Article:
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Why Math Tutoring Doesn't Help

September 7, 2021
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By Lillie Therieau 


Many parents think that simply hiring a math tutor will help their students struggling in math. However, we often find that tutoring just perpetuates the same issues your child has been having in class. 


Math tutors often operate under the same philosophy and strategies that math teachers do. They have the same goals and are working toward them in the same ways. If your student isn’t learning well in class, a math tutor might present the same barriers to learning. It’s better to mix it up and introduce a new learning strategy to break your student out of their learning block.


Math tutors, just like math teachers, are trying to get your child to a better test score or more correct answers. They’re there to help your student figure out how to get more right answers. 


However, that’s not what we should be focusing on. 


Without an existing grasp of concepts and an understanding of abstract math ideas, any correct answers will be hollow. Your student might be learning how to memorize multiplication tables or easy math shortcuts from their tutor, but they aren’t getting the fundamentals. 


So when they move on to the next lesson or unit in class, they’ll fall behind again. A math tutor can help your student appear to be understanding what’s going on in class, but they’re actually just paving over the gaps after the fact where they should have been learning the concepts.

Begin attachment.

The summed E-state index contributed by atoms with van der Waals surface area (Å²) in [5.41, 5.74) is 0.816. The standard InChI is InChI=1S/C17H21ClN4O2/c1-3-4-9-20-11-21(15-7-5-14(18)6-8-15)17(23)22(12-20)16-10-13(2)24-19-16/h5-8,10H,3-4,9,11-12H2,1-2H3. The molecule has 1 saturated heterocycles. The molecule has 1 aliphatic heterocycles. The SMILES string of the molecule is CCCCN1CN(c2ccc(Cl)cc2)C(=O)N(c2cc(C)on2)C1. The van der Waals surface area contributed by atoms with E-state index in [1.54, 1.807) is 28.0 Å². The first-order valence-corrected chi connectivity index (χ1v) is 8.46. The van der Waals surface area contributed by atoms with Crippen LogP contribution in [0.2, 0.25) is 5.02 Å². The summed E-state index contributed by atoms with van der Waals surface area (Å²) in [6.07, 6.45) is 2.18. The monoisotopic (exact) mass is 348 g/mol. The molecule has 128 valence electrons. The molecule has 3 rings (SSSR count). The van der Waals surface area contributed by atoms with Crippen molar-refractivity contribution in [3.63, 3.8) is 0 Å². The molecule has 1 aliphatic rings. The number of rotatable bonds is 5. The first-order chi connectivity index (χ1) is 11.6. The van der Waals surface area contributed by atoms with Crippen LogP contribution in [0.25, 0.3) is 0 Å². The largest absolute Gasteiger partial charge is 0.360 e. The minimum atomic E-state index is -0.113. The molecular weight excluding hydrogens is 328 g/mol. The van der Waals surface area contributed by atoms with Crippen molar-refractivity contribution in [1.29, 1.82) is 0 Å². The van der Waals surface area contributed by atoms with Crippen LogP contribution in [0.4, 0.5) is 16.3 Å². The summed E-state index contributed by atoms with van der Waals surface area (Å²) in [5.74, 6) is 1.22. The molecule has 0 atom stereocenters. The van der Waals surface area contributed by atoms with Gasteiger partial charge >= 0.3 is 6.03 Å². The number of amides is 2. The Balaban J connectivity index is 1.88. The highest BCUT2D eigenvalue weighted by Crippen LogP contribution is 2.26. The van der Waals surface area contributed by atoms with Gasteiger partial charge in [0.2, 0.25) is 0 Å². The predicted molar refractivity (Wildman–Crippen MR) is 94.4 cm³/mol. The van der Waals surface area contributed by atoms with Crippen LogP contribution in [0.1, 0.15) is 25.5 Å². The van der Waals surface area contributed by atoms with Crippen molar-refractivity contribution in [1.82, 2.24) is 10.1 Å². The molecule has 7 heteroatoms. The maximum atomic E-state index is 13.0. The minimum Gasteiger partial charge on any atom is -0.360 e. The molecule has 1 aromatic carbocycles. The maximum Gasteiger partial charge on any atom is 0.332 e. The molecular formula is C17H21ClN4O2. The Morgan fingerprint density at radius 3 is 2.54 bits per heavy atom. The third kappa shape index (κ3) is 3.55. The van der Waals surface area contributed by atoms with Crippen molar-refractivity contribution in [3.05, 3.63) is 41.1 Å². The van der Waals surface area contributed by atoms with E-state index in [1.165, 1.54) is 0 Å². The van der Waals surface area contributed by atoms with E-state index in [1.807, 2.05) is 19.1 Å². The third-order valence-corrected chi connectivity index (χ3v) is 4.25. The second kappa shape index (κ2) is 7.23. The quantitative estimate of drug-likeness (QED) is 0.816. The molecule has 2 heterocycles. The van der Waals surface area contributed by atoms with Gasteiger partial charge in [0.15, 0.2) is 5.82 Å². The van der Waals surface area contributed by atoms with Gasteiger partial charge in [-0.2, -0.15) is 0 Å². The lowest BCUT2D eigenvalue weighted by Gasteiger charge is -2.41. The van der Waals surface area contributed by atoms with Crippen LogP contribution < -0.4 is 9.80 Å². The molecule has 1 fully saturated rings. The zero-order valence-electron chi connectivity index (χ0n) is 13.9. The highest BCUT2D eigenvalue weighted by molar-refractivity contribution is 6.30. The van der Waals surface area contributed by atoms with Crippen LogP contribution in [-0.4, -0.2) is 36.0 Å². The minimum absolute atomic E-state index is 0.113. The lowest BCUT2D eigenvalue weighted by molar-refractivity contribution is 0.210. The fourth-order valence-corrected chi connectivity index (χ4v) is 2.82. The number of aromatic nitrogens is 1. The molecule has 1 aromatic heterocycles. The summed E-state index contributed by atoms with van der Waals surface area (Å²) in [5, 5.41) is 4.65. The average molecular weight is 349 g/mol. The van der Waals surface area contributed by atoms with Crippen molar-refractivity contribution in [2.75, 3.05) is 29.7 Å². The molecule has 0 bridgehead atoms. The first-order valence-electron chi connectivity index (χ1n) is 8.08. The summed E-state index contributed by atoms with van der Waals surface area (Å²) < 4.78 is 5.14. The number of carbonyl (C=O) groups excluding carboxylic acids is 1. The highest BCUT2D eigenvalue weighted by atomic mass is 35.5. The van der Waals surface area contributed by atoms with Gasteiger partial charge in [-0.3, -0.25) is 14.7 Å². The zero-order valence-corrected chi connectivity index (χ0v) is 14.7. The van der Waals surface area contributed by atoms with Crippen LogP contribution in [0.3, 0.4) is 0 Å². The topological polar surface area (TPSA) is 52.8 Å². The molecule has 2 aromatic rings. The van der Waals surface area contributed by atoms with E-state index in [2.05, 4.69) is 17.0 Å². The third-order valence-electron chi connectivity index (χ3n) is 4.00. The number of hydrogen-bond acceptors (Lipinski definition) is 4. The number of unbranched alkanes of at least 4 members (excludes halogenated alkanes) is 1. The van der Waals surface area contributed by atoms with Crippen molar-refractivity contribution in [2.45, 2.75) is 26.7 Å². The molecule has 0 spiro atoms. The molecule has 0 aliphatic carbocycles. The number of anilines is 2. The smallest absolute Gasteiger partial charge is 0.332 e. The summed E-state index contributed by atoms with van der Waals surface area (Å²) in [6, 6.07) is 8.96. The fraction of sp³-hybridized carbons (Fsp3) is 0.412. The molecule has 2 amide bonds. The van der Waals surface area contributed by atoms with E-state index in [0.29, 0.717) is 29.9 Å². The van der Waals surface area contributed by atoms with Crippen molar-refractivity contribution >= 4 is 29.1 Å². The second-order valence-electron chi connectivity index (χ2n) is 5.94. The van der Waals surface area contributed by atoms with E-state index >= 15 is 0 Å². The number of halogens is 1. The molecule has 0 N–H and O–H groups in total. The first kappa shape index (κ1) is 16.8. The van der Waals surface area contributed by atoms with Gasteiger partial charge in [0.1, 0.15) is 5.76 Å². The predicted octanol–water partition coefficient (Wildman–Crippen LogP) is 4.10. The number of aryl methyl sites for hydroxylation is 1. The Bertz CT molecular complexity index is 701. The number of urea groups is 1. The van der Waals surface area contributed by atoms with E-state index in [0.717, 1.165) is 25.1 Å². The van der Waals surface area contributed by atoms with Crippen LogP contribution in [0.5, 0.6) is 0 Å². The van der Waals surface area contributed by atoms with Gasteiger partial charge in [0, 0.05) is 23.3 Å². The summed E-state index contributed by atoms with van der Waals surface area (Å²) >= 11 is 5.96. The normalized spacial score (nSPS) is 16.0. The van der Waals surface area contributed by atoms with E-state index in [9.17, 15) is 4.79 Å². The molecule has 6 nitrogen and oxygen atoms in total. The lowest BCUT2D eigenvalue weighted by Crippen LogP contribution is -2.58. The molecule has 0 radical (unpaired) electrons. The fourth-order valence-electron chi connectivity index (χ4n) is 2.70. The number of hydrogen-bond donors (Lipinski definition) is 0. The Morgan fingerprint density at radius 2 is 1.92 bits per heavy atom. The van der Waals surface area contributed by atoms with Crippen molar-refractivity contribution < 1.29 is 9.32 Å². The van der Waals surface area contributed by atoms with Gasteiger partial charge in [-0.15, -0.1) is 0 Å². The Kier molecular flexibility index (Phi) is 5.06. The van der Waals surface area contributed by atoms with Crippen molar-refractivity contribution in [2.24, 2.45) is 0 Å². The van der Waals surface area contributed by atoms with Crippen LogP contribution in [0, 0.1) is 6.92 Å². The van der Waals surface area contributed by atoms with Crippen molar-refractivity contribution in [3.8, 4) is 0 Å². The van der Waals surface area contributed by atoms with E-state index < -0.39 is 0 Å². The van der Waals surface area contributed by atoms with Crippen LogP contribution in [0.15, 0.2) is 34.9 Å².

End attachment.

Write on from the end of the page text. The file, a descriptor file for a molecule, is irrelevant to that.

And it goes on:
Math Tutoring Is Frustrating For Your Student 


So your student isn’t doing well in math class. They’ve asked you for more help, or maybe the teacher has let you know that your child is falling behind. You’re not quite sure what to do, so you turn to a math tutor. After all, that’s probably what your parents did, or what you’ve seen people do in movies and television shows. 


Your student will go into math tutoring looking for illumination, answers to their questions, and guidance. What they’ll find, unfortunately, is all too often a rehash of the same way their teacher was trying to convey the information. 


This feels incredibly frustrating for a struggling student. If you aren’t getting something one way, doing it the same way won’t help anything. Doing the same thing over and over and expecting a different outcome just doesn’t make sense. Your student instinctively knows this, and it might cause them to shut down or react negatively to the tutoring. 


They’ll try even harder to fit their square peg in the round hole, trying to force themselves to solve the same problems they don’t understand. It can all lead to burnout. 


When a student burns out, they stop trying. They’ve become so frustrated with the process that they no longer want to put themselves out there and give it a try. Many people think burnout only affects adults, but the same psychological effects can occur in younger children as well! 


However, there’s another, even more important reason that math tutoring doesn’t work for students struggling with math. 


Math Tutoring Isn’t Empowering